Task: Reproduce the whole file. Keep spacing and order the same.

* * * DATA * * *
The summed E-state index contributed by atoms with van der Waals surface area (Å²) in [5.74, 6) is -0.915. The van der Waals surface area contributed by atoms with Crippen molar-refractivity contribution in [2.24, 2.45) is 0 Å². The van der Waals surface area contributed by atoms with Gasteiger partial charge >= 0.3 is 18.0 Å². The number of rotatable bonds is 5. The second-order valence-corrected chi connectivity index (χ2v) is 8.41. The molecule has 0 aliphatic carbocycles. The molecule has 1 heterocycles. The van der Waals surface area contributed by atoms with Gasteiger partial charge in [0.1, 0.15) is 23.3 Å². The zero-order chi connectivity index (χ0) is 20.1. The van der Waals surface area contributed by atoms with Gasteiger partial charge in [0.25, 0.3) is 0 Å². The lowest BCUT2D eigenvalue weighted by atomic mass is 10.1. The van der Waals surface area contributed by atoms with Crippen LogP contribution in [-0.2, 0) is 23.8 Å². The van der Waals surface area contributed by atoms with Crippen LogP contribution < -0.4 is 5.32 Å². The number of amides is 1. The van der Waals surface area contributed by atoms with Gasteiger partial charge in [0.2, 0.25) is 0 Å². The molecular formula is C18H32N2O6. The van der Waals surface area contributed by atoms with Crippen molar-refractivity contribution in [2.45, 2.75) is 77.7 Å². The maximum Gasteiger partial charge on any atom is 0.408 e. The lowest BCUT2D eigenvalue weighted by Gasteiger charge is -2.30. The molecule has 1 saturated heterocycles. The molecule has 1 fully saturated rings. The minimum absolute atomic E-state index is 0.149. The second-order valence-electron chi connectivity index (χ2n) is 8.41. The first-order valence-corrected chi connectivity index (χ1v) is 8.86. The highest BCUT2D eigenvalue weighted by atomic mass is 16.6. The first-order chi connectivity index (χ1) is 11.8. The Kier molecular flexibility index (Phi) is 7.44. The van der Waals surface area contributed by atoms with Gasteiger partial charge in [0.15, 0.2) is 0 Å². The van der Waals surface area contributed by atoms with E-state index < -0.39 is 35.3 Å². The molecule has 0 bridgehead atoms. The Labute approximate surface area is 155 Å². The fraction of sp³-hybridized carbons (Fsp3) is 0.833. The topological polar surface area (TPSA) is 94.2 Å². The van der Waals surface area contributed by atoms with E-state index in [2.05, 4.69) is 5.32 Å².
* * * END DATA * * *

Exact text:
The summed E-state index contributed by atoms with van der Waals surface area (Å²) in [5.74, 6) is -0.915. The van der Waals surface area contributed by atoms with Crippen molar-refractivity contribution in [2.24, 2.45) is 0 Å². The van der Waals surface area contributed by atoms with Gasteiger partial charge >= 0.3 is 18.0 Å². The number of rotatable bonds is 5. The second-order valence-corrected chi connectivity index (χ2v) is 8.41. The molecule has 0 aliphatic carbocycles. The molecule has 1 heterocycles. The van der Waals surface area contributed by atoms with Gasteiger partial charge in [0.1, 0.15) is 23.3 Å². The zero-order chi connectivity index (χ0) is 20.1. The van der Waals surface area contributed by atoms with Gasteiger partial charge in [0.25, 0.3) is 0 Å². The lowest BCUT2D eigenvalue weighted by atomic mass is 10.1. The van der Waals surface area contributed by atoms with Crippen LogP contribution in [-0.2, 0) is 23.8 Å². The van der Waals surface area contributed by atoms with Crippen LogP contribution < -0.4 is 5.32 Å². The number of amides is 1. The van der Waals surface area contributed by atoms with Gasteiger partial charge in [0.2, 0.25) is 0 Å². The molecular formula is C18H32N2O6. The van der Waals surface area contributed by atoms with Crippen molar-refractivity contribution in [2.45, 2.75) is 77.7 Å². The maximum Gasteiger partial charge on any atom is 0.408 e. The lowest BCUT2D eigenvalue weighted by Gasteiger charge is -2.30. The molecule has 1 saturated heterocycles. The molecule has 1 fully saturated rings. The minimum absolute atomic E-state index is 0.149. The second-order valence-electron chi connectivity index (χ2n) is 8.41. The first-order valence-corrected chi connectivity index (χ1v) is 8.86. The highest BCUT2D eigenvalue weighted by atomic mass is 16.6. The first-order chi connectivity index (χ1) is 11.8. The Kier molecular flexibility index (Phi) is 7.44. The van der Waals surface area contributed by atoms with Gasteiger partial charge in [0.15, 0.2) is 0 Å². The van der Waals surface area contributed by atoms with E-state index < -0.39 is 35.3 Å². The molecule has 0 bridgehead atoms. The Labute approximate surface area is 155 Å². The fraction of sp³-hybridized carbons (Fsp3) is 0.833. The topological polar surface area (TPSA) is 94.2 Å². The van der Waals surface area contributed by atoms with E-state index in [2.05, 4.69) is 5.32 Å².